Adina Sommer`s Rare Antique Maps and Contemporary Art

De l´Amerique figure CXIV. Angra

  • Translation

Article ID AMS0491
Artist Mallet (1630-1706)
Alain Manesson Mallet (1630- 1706 ) was a French cartographer and engineer. He started his career as a soldier in the army of Louis XIV, became a Sergeant-Major in the artillery and an Inspector of Fortifications. He also served under the King of Portugal, before returning to France, and his appointment to the court of Louis XIV. His military engineering and mathematical background led to his position teaching mathematics at court. His major publications were Description de L'Univers (1683) in 5 volumes, and Les Travaux de Mars ou l'Art de la Guerre (1684) in 3 volumes. His Description de L'Universe contains a wide variety of information, including star maps, maps of the ancient and modern world, and a synopsis of the customs, religion and government of the many nations included in his text. It has been suggested that his background as a teacher led to his being concerned with entertaining his readers. This concern manifested itself in the charming harbor scenes and rural landscapes that he included beneath his description of astronomical concepts and diagrams. Mallet himself drew most of the figures that were engraved for this book.
Title De l´Amerique figure CXIV. Angra
Year ca. 1683
Description Map shows Angra dos Reis in Brasilia
The oldest traces of human life were found in the Caverna da Pedra Pintada in the state of Piauí. The early inhabitants fundamentally changed the ecosystem of the Amazon basin by planting certain types of plants and improving the soil. Their settlements - for example on the huge river island of Marajó - were far larger than long thought. In the province of Mato Grosso there were numerous planned locations where fish farming and agriculture were practiced until around 1500. The cities, which were up to 60 hectares in size, were connected by a road network - although in most areas the canoe was the means of transportation - there were dams and artificial ponds. As in many places in America, the people of the Xingu are believed to have been victims of the epidemic, especially smallpox. The indigenous peoples in Brazil lived partly from hunting, fishing and gathering, as well as from the fragile ecosystem of adapted soil management. A large part of the local population died in the course of European colonization, mostly from imported diseases, but also as a result of forced labor or enslavement. The majority of the Indians living outside the rainforest, especially in the cities, were assimilated insofar as they survived violence and epidemics and mingled with European immigrants. Already in 1494 Portugal and Spain decided to divide South America in the Tordesillas Treaty. Because the line had been agreed in ignorance of the coastline of the New World, the (at that time still generally unknown) eastern tip of South America also belonged to Portugal. The prerequisite for a legitimate possession was the consequent catholization of the locals. The period from 1500 to 1530 was marked by bartering with the locals. In 1549, today's Salvador da Bahia (São Salvador da Bahía de Todos os Santos) was named the capital. From 1530, native Indians were brought to the coast from inland who had to do the work on the sugar cane plantations in the northeast. Many of them died because of hard work, persecution, and indigenous susceptibility to European diseases. The colonialists then tried to replace the lost labor with slaves from Africa.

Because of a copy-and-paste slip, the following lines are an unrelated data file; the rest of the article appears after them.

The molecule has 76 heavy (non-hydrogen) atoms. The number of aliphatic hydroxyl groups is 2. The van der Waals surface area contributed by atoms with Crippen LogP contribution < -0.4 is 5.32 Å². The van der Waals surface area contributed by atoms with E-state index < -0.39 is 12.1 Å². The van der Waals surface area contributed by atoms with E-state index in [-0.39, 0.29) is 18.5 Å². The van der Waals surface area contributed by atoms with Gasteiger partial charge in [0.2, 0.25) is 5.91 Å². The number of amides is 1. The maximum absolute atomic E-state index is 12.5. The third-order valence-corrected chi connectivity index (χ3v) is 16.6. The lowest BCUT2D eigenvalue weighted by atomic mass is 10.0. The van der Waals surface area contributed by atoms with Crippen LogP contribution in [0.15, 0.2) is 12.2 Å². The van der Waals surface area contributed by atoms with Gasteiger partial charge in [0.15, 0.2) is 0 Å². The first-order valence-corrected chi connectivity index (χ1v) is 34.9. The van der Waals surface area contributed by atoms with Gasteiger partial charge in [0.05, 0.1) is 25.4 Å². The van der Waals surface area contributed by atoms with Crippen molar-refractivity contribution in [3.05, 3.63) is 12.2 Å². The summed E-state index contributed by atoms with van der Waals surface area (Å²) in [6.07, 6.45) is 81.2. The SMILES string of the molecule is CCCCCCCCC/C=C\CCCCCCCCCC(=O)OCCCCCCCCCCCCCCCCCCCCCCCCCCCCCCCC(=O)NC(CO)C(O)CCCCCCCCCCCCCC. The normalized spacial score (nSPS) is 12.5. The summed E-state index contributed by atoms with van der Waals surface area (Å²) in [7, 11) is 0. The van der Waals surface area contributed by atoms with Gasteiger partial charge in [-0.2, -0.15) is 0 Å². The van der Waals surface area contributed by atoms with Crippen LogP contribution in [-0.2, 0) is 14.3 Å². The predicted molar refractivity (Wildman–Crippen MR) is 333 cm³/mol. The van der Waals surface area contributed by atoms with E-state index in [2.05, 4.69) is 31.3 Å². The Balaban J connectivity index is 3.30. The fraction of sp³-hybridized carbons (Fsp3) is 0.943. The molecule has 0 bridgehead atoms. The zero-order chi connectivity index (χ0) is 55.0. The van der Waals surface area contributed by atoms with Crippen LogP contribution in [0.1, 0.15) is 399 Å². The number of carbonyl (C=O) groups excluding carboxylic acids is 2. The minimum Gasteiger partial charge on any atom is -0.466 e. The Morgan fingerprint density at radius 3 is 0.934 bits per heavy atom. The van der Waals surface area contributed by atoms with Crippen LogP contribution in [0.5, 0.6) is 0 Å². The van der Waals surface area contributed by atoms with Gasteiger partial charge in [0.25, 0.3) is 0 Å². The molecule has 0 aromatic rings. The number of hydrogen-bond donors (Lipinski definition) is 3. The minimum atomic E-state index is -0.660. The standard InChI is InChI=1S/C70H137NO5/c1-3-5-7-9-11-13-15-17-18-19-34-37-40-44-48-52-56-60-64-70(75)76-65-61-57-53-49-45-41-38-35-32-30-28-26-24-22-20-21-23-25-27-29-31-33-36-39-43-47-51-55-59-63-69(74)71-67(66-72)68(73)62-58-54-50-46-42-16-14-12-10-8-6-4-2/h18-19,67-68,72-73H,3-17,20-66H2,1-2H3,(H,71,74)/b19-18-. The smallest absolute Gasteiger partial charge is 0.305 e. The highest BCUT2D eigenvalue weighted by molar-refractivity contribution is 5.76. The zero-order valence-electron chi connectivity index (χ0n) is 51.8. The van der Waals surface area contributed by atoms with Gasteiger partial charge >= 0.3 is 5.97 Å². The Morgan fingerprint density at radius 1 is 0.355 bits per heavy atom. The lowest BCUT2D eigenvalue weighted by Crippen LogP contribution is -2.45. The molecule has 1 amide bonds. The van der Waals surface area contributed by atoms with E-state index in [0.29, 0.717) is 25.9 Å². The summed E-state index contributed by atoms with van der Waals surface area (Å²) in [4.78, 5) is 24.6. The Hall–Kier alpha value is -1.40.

Place of Publication Paris
Dimensions (cm)16 x 10
ConditionVery good
Coloringoriginal colored
TechniqueCopper print

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